Lowe the composer is even better represented on another recording of miniatures, Don't Punk Out; the discovery here of his heretofore unknown "Inner Extremities Suite (for solo guitar?)" qualifies as a major one. Recorded in 1977, this recording finds Lowe in the company of a very young Eugene Chadbourne. The session's original producer, Martin Davidson, has fleshed out the original release with previously unheard solo performances by each participant, Chadbourne's from 1979, Lowe's from this year. As a writer, Lowe is capable of loosely-jointed tunefulness in the manner of Monk, Coleman and Lacy. The opening track here, "Composition for David Murray" is so effective precisely because it is so candid and song-like in ways the dedicatee rarely is in his own work. Don't Punk Out is actually made a better listening experience by virtue of its slightly clattery mix, as it helps to foreground Chadbourne's contributions, most of which are made on an unamplified instrument. His gnarled, bottleneck flourishes and jagged strumming on a reading of Albert Ayler's "Ghosts" fall just short of complete and delightful irreverence. "Ghosts" is a key track here, as Lowe requested its inclusion. His interpretation juxtaposes licks that reference bop and hard bop harmonies as well as tricks out of a rhythm-and-blues bag with Ayler's essentially aharmonic rapidity of articulation. But even in the relatively tight confines of a two-and-a-half minute free duet such as "At Reel's End" (literally cut short by the tape's running out), Lowe and Chadbourne map out some fairly expansive spaces. The events recounted in "Fright", while hardly specific, are all the more uncanny for being so. Both men resort often (if tastefully) to the spontaneous extraction of non-tempered sounds from their instruments, and yet these performances are remarkably uncluttered. This is cerebral, even at times "cool" music, more experimental than Short Tales but also, at times, more insecure. (Then again, even the friendliest of proximities can be somehow awkward.)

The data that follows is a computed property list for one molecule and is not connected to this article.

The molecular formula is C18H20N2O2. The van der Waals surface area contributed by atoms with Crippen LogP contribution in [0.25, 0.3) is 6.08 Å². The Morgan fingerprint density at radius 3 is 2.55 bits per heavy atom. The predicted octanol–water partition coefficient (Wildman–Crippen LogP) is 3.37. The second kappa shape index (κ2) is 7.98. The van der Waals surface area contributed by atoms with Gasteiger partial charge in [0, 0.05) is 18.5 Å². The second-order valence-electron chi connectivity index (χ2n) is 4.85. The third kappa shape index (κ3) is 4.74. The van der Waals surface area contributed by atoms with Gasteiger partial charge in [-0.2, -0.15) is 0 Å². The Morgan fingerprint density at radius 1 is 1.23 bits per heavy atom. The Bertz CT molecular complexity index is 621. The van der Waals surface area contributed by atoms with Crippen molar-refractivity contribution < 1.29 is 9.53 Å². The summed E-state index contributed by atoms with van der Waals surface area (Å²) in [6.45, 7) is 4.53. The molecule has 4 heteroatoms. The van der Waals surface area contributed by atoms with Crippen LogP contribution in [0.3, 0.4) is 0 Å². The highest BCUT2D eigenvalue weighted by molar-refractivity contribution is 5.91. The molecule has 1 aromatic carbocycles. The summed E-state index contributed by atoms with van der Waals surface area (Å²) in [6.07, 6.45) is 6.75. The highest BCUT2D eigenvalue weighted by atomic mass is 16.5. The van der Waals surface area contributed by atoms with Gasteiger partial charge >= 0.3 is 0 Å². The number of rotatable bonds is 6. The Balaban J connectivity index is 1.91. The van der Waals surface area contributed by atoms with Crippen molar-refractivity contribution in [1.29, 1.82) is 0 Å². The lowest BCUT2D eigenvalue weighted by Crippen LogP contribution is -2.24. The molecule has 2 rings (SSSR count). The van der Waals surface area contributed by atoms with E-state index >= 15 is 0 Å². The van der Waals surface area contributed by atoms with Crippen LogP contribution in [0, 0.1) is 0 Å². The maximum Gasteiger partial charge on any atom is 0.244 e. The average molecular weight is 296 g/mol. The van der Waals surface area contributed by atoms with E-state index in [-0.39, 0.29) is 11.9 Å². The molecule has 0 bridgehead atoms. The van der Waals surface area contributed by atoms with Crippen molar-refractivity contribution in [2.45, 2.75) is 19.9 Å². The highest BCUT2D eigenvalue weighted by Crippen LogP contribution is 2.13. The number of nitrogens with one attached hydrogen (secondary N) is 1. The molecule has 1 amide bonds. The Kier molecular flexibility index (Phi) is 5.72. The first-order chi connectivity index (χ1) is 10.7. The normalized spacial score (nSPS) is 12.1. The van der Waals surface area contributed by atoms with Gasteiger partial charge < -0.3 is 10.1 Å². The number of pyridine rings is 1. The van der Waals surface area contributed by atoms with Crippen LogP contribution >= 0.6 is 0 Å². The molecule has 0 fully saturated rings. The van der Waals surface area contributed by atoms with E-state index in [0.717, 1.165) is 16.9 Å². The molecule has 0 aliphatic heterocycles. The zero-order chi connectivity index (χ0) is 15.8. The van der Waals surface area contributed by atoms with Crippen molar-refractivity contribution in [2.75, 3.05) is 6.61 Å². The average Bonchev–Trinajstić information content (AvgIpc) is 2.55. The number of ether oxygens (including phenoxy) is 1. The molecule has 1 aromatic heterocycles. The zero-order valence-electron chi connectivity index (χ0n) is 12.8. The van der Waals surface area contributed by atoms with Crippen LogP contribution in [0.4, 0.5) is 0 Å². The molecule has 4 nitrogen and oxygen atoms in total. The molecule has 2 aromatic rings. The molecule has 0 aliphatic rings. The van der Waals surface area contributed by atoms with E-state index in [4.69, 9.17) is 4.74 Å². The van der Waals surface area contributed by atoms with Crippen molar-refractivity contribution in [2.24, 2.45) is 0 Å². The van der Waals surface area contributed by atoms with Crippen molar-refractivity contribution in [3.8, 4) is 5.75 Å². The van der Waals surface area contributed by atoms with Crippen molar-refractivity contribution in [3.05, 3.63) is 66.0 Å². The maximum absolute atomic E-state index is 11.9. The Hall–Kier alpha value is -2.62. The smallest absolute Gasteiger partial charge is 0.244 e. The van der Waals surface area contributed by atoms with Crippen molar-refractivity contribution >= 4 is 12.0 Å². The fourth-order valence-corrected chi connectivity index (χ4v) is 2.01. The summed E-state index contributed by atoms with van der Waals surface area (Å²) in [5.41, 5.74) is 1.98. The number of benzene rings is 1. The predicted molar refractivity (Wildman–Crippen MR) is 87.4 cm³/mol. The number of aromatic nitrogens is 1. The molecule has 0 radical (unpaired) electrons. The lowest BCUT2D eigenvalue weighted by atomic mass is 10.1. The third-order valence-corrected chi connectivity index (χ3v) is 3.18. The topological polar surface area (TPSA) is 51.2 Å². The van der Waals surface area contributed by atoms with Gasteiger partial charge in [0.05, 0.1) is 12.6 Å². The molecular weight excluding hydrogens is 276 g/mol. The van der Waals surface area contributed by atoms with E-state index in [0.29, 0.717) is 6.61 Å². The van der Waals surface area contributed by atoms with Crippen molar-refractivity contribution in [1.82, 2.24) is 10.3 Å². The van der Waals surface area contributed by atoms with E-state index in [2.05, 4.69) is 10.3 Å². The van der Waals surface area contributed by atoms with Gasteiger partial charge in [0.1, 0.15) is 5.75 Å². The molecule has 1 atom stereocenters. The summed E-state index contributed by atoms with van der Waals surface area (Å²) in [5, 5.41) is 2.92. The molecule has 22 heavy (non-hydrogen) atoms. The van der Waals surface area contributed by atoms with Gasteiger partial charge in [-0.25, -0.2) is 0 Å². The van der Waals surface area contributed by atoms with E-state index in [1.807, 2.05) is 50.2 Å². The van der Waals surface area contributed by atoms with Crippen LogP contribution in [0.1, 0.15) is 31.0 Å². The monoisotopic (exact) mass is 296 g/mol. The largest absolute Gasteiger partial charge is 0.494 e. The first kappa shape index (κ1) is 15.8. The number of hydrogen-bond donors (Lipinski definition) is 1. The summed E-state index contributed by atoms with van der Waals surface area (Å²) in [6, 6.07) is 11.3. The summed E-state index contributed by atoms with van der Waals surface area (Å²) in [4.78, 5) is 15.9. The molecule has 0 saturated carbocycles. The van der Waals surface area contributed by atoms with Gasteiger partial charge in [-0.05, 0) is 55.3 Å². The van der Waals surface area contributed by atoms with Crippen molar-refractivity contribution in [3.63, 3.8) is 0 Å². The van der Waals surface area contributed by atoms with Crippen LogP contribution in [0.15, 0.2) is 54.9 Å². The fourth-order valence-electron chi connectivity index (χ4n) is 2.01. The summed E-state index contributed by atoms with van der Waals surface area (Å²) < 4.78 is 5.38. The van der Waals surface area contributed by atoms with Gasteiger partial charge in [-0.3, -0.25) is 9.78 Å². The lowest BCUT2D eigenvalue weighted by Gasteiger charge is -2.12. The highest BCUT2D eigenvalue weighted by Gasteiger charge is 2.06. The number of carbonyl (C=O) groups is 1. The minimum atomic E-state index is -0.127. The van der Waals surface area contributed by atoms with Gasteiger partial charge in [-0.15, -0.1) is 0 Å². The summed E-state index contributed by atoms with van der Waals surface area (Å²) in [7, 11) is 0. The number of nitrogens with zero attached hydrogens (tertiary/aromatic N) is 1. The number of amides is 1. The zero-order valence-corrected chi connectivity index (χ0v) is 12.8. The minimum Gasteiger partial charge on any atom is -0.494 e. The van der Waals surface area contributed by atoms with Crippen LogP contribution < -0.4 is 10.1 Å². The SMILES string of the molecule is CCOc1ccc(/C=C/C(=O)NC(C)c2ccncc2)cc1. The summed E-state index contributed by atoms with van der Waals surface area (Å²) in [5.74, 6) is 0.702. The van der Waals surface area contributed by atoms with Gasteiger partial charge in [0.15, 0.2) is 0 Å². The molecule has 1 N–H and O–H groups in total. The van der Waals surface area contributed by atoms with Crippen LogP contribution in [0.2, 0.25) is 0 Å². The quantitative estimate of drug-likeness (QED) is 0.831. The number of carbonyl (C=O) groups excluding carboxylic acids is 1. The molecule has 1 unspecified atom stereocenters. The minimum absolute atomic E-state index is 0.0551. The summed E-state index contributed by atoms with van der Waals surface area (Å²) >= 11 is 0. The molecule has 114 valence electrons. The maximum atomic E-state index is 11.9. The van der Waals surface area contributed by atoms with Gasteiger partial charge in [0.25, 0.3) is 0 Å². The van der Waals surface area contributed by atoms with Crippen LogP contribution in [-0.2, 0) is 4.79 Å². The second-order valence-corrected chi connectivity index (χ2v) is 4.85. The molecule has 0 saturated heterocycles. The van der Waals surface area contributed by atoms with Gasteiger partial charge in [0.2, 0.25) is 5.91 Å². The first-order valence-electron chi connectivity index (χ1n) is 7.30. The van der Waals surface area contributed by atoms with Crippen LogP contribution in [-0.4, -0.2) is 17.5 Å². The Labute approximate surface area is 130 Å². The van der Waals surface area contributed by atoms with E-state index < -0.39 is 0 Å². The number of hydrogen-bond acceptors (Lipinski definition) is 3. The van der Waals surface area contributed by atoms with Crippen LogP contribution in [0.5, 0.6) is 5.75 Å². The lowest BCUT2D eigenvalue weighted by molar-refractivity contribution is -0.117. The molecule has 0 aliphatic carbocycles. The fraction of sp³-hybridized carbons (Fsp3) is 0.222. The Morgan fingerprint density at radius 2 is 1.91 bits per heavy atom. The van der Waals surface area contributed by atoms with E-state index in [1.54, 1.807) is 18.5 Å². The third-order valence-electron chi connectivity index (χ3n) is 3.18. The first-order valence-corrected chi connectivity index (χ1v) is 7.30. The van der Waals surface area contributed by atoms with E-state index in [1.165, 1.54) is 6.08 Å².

There's nothing tentative about Duo Exchange, one of several re-issues of sessions originally produced by drummer Rashied Ali for his Survival label during the loft jazz, DYI heyday of the 1970's. Duo Exchange dates from 1972 and reveals Frank Lowe still in the process of purging the overt Coltrane-isms from his improvising. The two collectively extemporized compositions here are not mere sequels to the cosmological visions of Ali's 'other' saxophone-drums duet record, Coltrane's own Interstellar Space. If anything, "Exchange Part 1" and "Exchange Part 2" are less orchestral, less unrelenting, and less flowing than the performances from that earlier record. The scale of Duo Exchange is more human; though there are moments of anguish and triumph commensurate with those on Interstellar Space, the context here is very, very different. Of particular interest in these performances is just how Lowe responds to Ali's virtuosity, his split-second ability to free-associate shards of metric patterns and his kaleidoscopic sense of percussive coloration. Lowe often lets go of his phrases such that his notes somehow fall in those small open cells of silence in Ali's otherwise overpowering detail. The more closely one listens, the more it becomes obvious that Lowe is assembling a steady beat from the wailing pull of his tenor sax against the coruscating push of Ali's kit. In this setting, Lowe is the chorus—the rueful and wise narrative agent—and Ali the flamboyant actor personifying the tragically incongruous circumstances that befall the individual as they follow the trajectory of hubris. It is clear even from this brief recording (barely over half an hour in length) that Frank Lowe is one of the most unique of "free" players, as his playing demonstrates how deeply he comprehends the serious risks involved in his aesthetic. Frank Lowe's art is a super-realistic one, because it is an art open to life and life's endlessly proliferating decisions, each of which is possessed of an integrity and gravity that is to be honored.